Cannabis entrepreneurs have agreed to drop a lawsuit over Los Angeles’ bitterly contested process for handing out licenses, after the city agreed to process more of the applicants vying to open new shops.
The Social Equity Owners and Workers Assn. and one of its members sued the city in April, arguing that the application process to open new shops was fatally flawed. Hundreds of people flooded the first-come, first-served system within minutes, hoping for a shot at just 100 licenses.
The association contended that more than 200 applicants who accessed an online platform before 10 a.m. — the official start time for applications — got an unfair edge over others who waited until 10 a.m. to log on. It had pushed for the city to stop handing out licenses for new shops as its lawsuit played out in court.
The group argued that “it is fundamental to any fair race that the competitors must start at the same time or, at the very least, be given accurate information about when the race will begin.”
City attorneys countered that few people actually started their applications before 10 a.m. and that Los Angeles pushed their applications back in line to where they would be if they had started on time — a process it called “normalization.” L.A. also pointed to an audit that found the city took reasonable and appropriate steps to prevent unfairness.
Halting the rollout of licenses for new shops as the lawsuit played out would only “allow the illicit market to gain a stronger foothold in the community in the meantime” and hurt entrepreneurs waiting to open their businesses, the city argued.
This week, a group of successful applicants also sought to intervene in the case, arguing that halting the licensing process or overturning it would hurt them financially. Some competitors, they argued, had simply been quicker to apply.
Under the settlement agreement with the Social Equity Owners and Workers Assn., L.A. agreed to make changes to its cannabis rules, including vetting the next 100 applications that were in line for licenses — possibly doubling the number of licensees from this round of applications.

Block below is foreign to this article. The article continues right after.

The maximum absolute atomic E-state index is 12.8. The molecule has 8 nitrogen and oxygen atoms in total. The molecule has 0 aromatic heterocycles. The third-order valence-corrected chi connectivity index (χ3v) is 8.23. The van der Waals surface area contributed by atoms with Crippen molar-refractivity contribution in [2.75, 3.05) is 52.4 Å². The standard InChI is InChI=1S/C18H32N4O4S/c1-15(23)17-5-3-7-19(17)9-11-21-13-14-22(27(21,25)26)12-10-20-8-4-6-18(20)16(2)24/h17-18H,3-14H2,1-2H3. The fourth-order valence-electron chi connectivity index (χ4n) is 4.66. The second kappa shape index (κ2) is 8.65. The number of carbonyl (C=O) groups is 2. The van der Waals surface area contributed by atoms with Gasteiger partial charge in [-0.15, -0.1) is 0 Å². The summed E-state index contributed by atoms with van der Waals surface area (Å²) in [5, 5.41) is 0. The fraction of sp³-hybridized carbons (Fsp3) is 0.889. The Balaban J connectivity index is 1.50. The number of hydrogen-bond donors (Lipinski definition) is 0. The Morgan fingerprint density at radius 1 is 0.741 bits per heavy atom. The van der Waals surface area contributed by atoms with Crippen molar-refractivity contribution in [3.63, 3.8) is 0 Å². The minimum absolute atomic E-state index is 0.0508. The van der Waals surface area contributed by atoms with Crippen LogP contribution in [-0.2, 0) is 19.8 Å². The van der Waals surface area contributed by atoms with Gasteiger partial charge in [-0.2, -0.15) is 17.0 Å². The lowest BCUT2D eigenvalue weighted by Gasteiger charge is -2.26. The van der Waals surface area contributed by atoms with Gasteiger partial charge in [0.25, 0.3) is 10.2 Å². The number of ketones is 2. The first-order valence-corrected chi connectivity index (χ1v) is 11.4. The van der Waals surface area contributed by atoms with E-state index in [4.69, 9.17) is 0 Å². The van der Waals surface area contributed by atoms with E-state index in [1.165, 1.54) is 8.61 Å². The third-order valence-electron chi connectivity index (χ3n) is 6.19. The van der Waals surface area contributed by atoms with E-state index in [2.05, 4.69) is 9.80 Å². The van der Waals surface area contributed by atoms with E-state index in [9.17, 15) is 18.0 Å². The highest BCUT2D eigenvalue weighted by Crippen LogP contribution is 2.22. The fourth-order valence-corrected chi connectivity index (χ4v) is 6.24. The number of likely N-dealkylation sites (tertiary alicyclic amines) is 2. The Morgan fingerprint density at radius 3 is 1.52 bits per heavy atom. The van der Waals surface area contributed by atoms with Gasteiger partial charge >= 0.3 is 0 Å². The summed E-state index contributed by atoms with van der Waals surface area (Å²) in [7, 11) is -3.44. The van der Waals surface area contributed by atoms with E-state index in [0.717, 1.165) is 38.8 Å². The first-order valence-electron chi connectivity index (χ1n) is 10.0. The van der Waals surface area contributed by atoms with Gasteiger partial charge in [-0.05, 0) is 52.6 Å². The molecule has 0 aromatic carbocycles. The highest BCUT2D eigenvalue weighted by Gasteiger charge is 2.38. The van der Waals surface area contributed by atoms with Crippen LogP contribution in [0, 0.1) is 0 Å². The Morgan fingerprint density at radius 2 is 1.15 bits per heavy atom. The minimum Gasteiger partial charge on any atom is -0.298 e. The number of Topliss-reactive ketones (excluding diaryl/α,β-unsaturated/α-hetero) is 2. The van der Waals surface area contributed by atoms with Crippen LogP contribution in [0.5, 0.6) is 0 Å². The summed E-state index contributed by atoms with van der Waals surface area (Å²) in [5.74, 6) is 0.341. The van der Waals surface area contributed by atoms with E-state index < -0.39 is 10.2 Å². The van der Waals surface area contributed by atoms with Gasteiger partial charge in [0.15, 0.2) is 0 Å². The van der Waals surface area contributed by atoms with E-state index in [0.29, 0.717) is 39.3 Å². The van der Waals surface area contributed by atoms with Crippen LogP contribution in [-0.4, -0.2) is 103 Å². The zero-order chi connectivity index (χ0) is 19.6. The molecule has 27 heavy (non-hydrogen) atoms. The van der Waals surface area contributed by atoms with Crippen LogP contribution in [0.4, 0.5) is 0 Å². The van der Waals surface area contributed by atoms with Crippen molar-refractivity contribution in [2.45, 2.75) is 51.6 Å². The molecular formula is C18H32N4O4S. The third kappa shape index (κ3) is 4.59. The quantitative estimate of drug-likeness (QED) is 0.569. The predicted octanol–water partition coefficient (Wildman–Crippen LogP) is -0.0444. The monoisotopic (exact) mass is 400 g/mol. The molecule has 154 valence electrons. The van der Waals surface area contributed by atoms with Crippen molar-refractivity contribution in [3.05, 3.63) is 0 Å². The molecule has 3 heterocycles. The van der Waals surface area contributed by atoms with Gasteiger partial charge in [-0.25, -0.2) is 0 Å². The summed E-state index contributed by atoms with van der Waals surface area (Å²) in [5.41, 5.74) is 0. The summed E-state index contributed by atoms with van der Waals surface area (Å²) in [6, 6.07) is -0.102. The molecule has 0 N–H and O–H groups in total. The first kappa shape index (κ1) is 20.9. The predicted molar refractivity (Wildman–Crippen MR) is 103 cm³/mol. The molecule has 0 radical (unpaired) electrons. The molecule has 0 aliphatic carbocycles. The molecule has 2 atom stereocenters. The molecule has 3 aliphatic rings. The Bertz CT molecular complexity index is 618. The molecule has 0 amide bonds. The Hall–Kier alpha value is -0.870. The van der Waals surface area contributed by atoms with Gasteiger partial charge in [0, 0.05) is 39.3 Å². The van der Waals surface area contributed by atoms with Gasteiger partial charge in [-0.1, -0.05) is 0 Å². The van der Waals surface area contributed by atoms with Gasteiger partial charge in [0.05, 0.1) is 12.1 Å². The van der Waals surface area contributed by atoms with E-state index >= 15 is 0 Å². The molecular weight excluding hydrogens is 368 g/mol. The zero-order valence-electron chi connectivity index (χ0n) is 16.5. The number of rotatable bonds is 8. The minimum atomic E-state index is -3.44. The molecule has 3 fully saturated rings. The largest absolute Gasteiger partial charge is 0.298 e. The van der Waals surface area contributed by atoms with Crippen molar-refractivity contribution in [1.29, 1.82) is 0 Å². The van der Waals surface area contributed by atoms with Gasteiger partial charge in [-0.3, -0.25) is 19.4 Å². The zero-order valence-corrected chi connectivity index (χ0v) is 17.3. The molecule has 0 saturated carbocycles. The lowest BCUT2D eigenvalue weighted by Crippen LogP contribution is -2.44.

Those changes were approved by the City Council last week, after the association signed off on the settlement. Mayor Eric Garcetti signed the agreement this week.
Kika Keith, co-founder of the association, called it “a great victory for us.” She is among the applicants in L.A.’s social equity program, which aims to help cannabis entrepreneurs from communities hit hardest by the war on drugs.
“Social equity applicants banded together and raised the money for legal fees to fight the injustice of the application process,” she said in a brief statement.
The added licenses will benefit many entrepreneurs who didn’t get their applications in the very fastest — including Keith herself, who is among the next 100 applicants in line — but hundreds more will still be out of luck.
L.A. does, however, plan to open another round of licensing for new shops. The next round of applicants will be selected based on a lottery system rather than a first-come, first-served system — one of many changes that city officials made recently in reaction to criticism of the previous process.
The Department of Cannabis Regulation declined to comment Wednesday on the lawsuit or its settlement.